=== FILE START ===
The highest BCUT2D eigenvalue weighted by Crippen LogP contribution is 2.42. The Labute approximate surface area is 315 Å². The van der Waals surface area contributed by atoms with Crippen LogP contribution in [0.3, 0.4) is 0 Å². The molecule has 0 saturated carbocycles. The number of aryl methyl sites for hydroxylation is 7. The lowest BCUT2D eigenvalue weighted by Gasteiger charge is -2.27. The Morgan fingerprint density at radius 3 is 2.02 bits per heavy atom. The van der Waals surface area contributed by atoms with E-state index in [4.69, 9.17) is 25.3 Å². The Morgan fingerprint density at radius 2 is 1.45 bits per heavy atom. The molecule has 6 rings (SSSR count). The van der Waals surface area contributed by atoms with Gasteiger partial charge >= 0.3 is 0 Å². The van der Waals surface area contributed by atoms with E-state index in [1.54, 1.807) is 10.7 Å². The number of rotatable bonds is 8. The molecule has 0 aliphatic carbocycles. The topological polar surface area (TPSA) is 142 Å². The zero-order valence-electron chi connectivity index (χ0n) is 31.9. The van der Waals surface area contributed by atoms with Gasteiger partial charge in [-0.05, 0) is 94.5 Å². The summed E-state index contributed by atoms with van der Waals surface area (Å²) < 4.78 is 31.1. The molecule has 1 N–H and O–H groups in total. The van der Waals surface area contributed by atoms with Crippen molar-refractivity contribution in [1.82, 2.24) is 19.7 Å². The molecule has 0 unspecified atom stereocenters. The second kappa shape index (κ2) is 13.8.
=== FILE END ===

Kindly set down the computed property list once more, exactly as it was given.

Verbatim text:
The highest BCUT2D eigenvalue weighted by Crippen LogP contribution is 2.42. The Labute approximate surface area is 315 Å². The van der Waals surface area contributed by atoms with Crippen LogP contribution in [0.3, 0.4) is 0 Å². The molecule has 0 saturated carbocycles. The number of aryl methyl sites for hydroxylation is 7. The lowest BCUT2D eigenvalue weighted by Gasteiger charge is -2.27. The Morgan fingerprint density at radius 3 is 2.02 bits per heavy atom. The van der Waals surface area contributed by atoms with E-state index in [4.69, 9.17) is 25.3 Å². The Morgan fingerprint density at radius 2 is 1.45 bits per heavy atom. The molecule has 6 rings (SSSR count). The van der Waals surface area contributed by atoms with Gasteiger partial charge >= 0.3 is 0 Å². The van der Waals surface area contributed by atoms with E-state index in [1.54, 1.807) is 10.7 Å². The number of rotatable bonds is 8. The molecule has 0 aliphatic carbocycles. The topological polar surface area (TPSA) is 142 Å². The zero-order valence-electron chi connectivity index (χ0n) is 31.9. The van der Waals surface area contributed by atoms with Gasteiger partial charge in [-0.05, 0) is 94.5 Å². The summed E-state index contributed by atoms with van der Waals surface area (Å²) < 4.78 is 31.1. The molecule has 1 N–H and O–H groups in total. The van der Waals surface area contributed by atoms with Crippen molar-refractivity contribution in [1.82, 2.24) is 19.7 Å². The molecule has 0 unspecified atom stereocenters. The second kappa shape index (κ2) is 13.8.